Social programs administered by government are a weak and alienating substitute for the grassroots, working-class institutions of mutual aid, labor solidarity and fighting unions that they were largely designed to crowd out, replace, or domesticate. Grassroots social movements aimed to provide relief and person-to-person solidarity by creating alternative institutions that would be in the hands of workers themselves, so that they could better take control of the conditions of their own lives and labor. Government social programs have systematically aimed to monopolize the relief while abandoning any effort at worker control, instead transferring power into the hands of a politically appointed bureaucracy, and largely leaving working folks’ interests at the mercy of party politics. See, for examples, David Beito’s From Mutual Aid to the Welfare State and Paul Buhle’s Taking Care of Business, or, more recently, scott crow’s Black Flags and Windmills or Occupy Sandy, etc.

So (as a left-wing market anarchist) I am all for social programs and a social safety net — but I should like them to be really genuinely social, rather than governmental. So in my view, a libertarian view on markets needn’t, and shouldn’t, have anything to do with economic Rightism or corporate power; it can just as easily mean advocating militant industrial unions, strikes, sit-ins, Food Not Bombs, neighborhood mutual aid, lodge practice contracts, Panther breakfasts, women’s self-help clinics, Common Ground, Occupy Sandy, etc. as models of grassroots social change. And — holding that these are models that are preferable to the politically-controlled, professional-class-dominated and highly paternalistic bureaucracies — OSHA, TANF, WIC, EEOC, Medicare, PPACA, FEMA, etc. — that political progressives are too often inclined to treat as the non-negotiable defining commitments of the economic Left.

* * *

In the original conversation that inspired this note, a friendly-but-skeptical progressive said that she appreciated the focus on grassroots, community-based forms of mutual aid, labor solidarity, and participatory safety nets; but wanted to know whether government programs might have a role to play given that grassroots organizing is always going to demand a very high level of social participation, and sometimes people might be looking for institutions that can handle some problems without everyone in the community constantly having to be constantly involved in everything that anyone might need. It was a good question, and I definitely understand the desire to be able to take a step back in some cases. (It’s certainly something I’ve often felt, as I’m sure anyone who’s ever done a lot of participating in a community effort or an activist project eventually does feel.) But what I’d want to say is that the important thing about grassroots, non-governmental group is not so much the fact of constant participation (I sure hope I don’t have to do that!) as the constant possibility of participation. And the possibility of withdrawal is if anything just as important (so if the local Food Not Bombs or Common Ground clinic becomes completely dysfunctional you can always leave and start devoting your efforts to something else more worthwhile. But if a county social-services office becomes completely dysfunctional, they typically stay paid regardless, since you don’t have any way to redirect how your personal tax dollars are allocated. That’s controlled by a political process and a fairly elaborate set of rules for evaluating civil-service performance, which are an awful lot of degrees removed from the people most aware of and directly affected by the dysfunction.)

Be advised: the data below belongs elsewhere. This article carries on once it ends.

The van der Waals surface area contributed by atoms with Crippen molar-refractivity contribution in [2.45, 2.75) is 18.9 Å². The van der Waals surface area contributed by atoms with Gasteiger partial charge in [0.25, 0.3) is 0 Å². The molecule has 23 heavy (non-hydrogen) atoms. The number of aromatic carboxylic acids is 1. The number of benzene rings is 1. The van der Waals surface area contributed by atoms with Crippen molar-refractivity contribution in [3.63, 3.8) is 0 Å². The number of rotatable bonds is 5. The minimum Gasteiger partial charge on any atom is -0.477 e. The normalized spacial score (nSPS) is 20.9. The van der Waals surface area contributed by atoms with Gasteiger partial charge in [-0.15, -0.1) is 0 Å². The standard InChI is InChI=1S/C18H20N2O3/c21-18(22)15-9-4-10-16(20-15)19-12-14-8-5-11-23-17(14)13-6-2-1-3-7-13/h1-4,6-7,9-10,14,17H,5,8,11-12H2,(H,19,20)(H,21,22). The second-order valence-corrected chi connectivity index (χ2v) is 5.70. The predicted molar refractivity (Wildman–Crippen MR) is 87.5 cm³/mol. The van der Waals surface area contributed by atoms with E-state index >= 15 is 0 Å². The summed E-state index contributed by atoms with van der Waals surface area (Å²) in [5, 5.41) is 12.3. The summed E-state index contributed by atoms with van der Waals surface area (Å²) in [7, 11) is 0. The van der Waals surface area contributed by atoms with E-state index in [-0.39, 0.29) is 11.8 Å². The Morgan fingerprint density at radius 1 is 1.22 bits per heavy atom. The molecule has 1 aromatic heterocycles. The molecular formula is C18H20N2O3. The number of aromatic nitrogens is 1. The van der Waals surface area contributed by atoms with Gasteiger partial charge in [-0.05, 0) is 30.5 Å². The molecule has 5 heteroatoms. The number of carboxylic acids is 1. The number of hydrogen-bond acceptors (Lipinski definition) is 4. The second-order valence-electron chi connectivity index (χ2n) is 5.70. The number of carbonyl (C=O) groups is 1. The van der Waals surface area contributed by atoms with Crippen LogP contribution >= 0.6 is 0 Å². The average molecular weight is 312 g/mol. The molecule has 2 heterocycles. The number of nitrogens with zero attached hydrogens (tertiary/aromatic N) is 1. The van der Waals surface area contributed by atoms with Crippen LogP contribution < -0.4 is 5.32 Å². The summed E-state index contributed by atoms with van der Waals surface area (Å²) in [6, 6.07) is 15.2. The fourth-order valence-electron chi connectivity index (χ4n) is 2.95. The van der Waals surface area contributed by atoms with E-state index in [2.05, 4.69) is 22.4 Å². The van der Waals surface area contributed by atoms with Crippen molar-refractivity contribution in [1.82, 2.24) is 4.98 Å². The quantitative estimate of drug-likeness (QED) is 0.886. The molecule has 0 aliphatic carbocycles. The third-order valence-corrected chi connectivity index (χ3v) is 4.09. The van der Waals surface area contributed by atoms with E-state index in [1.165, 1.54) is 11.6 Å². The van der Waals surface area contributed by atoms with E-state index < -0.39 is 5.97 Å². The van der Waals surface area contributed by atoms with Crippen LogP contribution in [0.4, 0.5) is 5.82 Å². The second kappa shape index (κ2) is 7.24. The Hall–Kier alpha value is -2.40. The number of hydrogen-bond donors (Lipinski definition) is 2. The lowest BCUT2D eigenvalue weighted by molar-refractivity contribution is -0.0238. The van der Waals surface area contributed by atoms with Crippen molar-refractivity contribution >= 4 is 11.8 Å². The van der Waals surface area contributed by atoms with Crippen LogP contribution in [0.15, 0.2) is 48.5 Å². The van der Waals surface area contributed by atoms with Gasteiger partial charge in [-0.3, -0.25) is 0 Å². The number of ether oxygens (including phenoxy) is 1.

In any case, as far as participation goes, sometimes you want to take a step back and let others do a lot of the work, and of course that can happen. (The lodges had officers and divided up organizational work among the members, Panther breakfasts and FNBs and free clinics served a lot of people in the community, some of whom volunteered to help out, lots of whom didn’t, and lots of whom would spend some time on and some time off.) But all of this is an important difference from the politically controlled programs, where there’s no opportunity to step up and take a participatory role, even if you want to; where if they are seriously underserving or misserving or treating their clients in manipulative or exploitative ways, there isn’t any real remedy because they hold all the power in the relationship and the only voice you have in the proceedings, if any at all, are the incredibly attenuated processes of trying to vote in different political parties, etc.

I don’t know how much that answered the question, in the end; but I hope it at least points in a fruitful direction for thinking about what an answer would look like.